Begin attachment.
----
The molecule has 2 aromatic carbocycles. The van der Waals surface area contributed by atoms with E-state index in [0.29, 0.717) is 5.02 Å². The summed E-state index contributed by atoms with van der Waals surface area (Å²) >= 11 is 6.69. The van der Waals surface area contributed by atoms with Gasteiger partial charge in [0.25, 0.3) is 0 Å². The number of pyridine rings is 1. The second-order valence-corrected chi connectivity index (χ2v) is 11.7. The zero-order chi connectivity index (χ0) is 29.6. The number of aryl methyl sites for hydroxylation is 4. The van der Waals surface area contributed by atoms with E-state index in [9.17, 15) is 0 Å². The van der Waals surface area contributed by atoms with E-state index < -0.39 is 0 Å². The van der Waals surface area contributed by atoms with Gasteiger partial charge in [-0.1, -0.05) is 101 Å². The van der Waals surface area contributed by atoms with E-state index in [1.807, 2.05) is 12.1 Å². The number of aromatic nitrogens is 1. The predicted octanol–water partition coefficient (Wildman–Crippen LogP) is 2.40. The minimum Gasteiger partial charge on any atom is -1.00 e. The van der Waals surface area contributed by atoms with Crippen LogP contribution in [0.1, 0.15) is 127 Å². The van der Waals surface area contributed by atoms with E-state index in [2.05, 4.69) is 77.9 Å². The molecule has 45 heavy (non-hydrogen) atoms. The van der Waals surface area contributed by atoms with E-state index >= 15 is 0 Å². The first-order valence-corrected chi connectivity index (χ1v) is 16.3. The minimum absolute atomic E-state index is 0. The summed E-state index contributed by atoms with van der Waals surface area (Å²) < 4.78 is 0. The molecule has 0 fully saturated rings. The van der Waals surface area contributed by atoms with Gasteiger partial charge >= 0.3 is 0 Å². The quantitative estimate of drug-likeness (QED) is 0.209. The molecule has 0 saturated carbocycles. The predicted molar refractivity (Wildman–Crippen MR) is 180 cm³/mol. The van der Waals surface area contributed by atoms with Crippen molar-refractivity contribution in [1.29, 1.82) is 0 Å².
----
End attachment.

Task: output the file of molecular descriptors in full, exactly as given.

The molecule has 2 aromatic carbocycles. The van der Waals surface area contributed by atoms with E-state index in [0.29, 0.717) is 5.02 Å². The summed E-state index contributed by atoms with van der Waals surface area (Å²) >= 11 is 6.69. The van der Waals surface area contributed by atoms with Gasteiger partial charge in [0.25, 0.3) is 0 Å². The number of pyridine rings is 1. The second-order valence-corrected chi connectivity index (χ2v) is 11.7. The zero-order chi connectivity index (χ0) is 29.6. The number of aryl methyl sites for hydroxylation is 4. The van der Waals surface area contributed by atoms with E-state index in [9.17, 15) is 0 Å². The van der Waals surface area contributed by atoms with E-state index < -0.39 is 0 Å². The van der Waals surface area contributed by atoms with Gasteiger partial charge in [-0.1, -0.05) is 101 Å². The van der Waals surface area contributed by atoms with E-state index in [1.807, 2.05) is 12.1 Å². The number of aromatic nitrogens is 1. The predicted octanol–water partition coefficient (Wildman–Crippen LogP) is 2.40. The minimum Gasteiger partial charge on any atom is -1.00 e. The van der Waals surface area contributed by atoms with Crippen LogP contribution in [0.1, 0.15) is 127 Å². The van der Waals surface area contributed by atoms with E-state index in [2.05, 4.69) is 77.9 Å². The molecule has 45 heavy (non-hydrogen) atoms. The van der Waals surface area contributed by atoms with E-state index >= 15 is 0 Å². The first-order valence-corrected chi connectivity index (χ1v) is 16.3. The minimum absolute atomic E-state index is 0. The summed E-state index contributed by atoms with van der Waals surface area (Å²) < 4.78 is 0. The molecule has 0 fully saturated rings. The van der Waals surface area contributed by atoms with Gasteiger partial charge >= 0.3 is 0 Å². The quantitative estimate of drug-likeness (QED) is 0.209. The molecule has 0 saturated carbocycles. The predicted molar refractivity (Wildman–Crippen MR) is 180 cm³/mol. The van der Waals surface area contributed by atoms with Crippen molar-refractivity contribution in [1.29, 1.82) is 0 Å².